Tuesday, December 30, 2008

7 Beginnings to Short Stories I Never Finished

1. She had two hours in which to make him love her again. These were his criteria: The proof must arrive in the form of a small envelope or package, she must not deliver it herself, it must arrive between the hours of 8 and 10 a.m. She went about it systematically.

2. When they were several feet from shore, they dispensed the cows to swim the last stretch by themselves. Children on shore waited with sticks to switch the cows to safety.

3. He kept sending her videos of himself performing the most mundane of tasks— shaving, pouring the breakfast cereal, mowing the lawn—and now she felt it was time for him to stop. That morning a videotape of him sleeping in a lawn chair had been delivered to her home. She did not want to watch that video. Despite this, she watched. The video was entitled “Lawn Chair.” It was the most relentlessly dull film she had ever watched. The only discernable action was when he awoke, briefly, and swung at a bumblebee that had alighted on his thigh. The sequence had been relooped so that he awoke, again and again, blinked his eyes, and flung a big hammy hand in a scooping motion toward his leg. She counted, eight, ten, twelve times. Then she snapped off the tape with a vicious impatience. She would call him tonight after dinner, and tell him clearly but politely that his films were no longer of interest to her. Admittedly, her curiosity had been piqued by the first one, which was an hour-long shot of his feet shuffling along a wooden floor, back and forth, back and forth, until the shuffling sound had become almost hypnotic. She searched the film for some hidden message traced by his feet, but they shuffled in one direction only.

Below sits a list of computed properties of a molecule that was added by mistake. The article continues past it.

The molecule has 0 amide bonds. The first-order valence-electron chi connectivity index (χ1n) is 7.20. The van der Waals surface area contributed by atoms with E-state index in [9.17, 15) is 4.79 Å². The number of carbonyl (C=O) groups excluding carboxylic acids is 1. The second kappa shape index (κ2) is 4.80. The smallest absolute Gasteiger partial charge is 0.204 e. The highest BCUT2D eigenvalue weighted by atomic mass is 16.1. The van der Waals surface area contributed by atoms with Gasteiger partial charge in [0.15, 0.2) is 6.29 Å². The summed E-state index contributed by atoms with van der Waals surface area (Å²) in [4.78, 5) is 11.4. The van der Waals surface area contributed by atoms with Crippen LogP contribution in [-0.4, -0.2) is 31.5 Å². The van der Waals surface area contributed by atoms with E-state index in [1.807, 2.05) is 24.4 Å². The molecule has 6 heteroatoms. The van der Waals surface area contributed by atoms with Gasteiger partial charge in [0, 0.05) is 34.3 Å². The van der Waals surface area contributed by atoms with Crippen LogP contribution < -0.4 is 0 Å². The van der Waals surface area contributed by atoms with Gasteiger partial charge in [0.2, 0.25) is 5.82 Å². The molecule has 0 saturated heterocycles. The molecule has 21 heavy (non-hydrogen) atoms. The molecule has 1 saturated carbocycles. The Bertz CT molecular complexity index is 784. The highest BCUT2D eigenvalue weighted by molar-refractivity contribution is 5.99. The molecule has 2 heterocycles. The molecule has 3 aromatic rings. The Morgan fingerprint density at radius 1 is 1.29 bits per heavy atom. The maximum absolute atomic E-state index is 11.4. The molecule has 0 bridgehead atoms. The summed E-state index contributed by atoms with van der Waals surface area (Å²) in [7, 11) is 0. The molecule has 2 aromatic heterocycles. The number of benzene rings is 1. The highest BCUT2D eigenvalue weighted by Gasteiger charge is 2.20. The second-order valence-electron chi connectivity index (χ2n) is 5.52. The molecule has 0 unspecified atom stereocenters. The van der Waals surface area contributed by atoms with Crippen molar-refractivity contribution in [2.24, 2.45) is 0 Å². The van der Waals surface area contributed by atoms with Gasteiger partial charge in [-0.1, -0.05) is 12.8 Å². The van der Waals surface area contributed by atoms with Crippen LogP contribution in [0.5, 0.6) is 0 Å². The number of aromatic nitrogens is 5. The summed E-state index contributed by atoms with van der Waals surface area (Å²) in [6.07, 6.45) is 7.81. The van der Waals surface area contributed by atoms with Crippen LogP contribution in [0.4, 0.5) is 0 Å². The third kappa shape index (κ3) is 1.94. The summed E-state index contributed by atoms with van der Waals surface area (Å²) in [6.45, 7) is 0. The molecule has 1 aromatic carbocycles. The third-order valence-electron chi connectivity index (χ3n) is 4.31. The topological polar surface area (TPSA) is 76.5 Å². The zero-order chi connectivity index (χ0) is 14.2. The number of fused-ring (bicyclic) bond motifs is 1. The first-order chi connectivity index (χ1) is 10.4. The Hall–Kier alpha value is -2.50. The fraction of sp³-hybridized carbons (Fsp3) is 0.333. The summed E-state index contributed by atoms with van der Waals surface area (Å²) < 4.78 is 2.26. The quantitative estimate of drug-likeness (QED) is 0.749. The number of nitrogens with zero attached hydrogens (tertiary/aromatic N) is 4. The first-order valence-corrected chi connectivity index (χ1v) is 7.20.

4. He was a little man, and she was a big woman. The first time they arm-wrestled she won handily, striking his knuckles against the wooden bar table. They had a conversation that was hardly appropriate for a first date.

5. That was the day that the saints were unashamed to perform little miracles, and they stood on the street corner selling blessings two for a dozen, and the fat old women danced to earn some; because they smiled so nicely they got a few cheap ones for nothing. They took them home and tossed them in their dinners and the grouchy old men ate them without blinking an eye.

6. Beneath the wide compass of her thighs her son Peter crouched like a struck stone. She was conscious of a deepening embarassment, as if she had whelped him right there on the floor, amongst the shifting conversations and cocktail glasses. He was too big to be here anymore, though he didn’t know that yet. He was soon to learn. He was almost ten.
“Peter, go upstairs,” she said, nudging him with an ankle. He crouched closer to himself, and moaned audibly. She took a deep drag of her cigarette.
“Peter, I said to go upstairs,” she said, as she saw Mrs. Moody approaching.

7. He was calf-deep amongst toasters, fans, baby strollers, his hands tearing at a bag of discarded clothes, when something deep underneath gave way. Marcy, on the street below with the flashlight and the bag, yelled something out, but he didn’t hear what it was under the rasp of sliding metal. His arm came up against something rough and serrated, and he pulled it up sharply, opening a thin groove in his skin. It was a rusted saw, small—small enough for a child, really—and he jerked it up and out and onto the pile.
“Marcy?” he called, and he heard a banging, and then her head appeared above the edge of the dumpster. She wore disposable green gloves, and her arms were stained brown with rust and grime up to the elbow.

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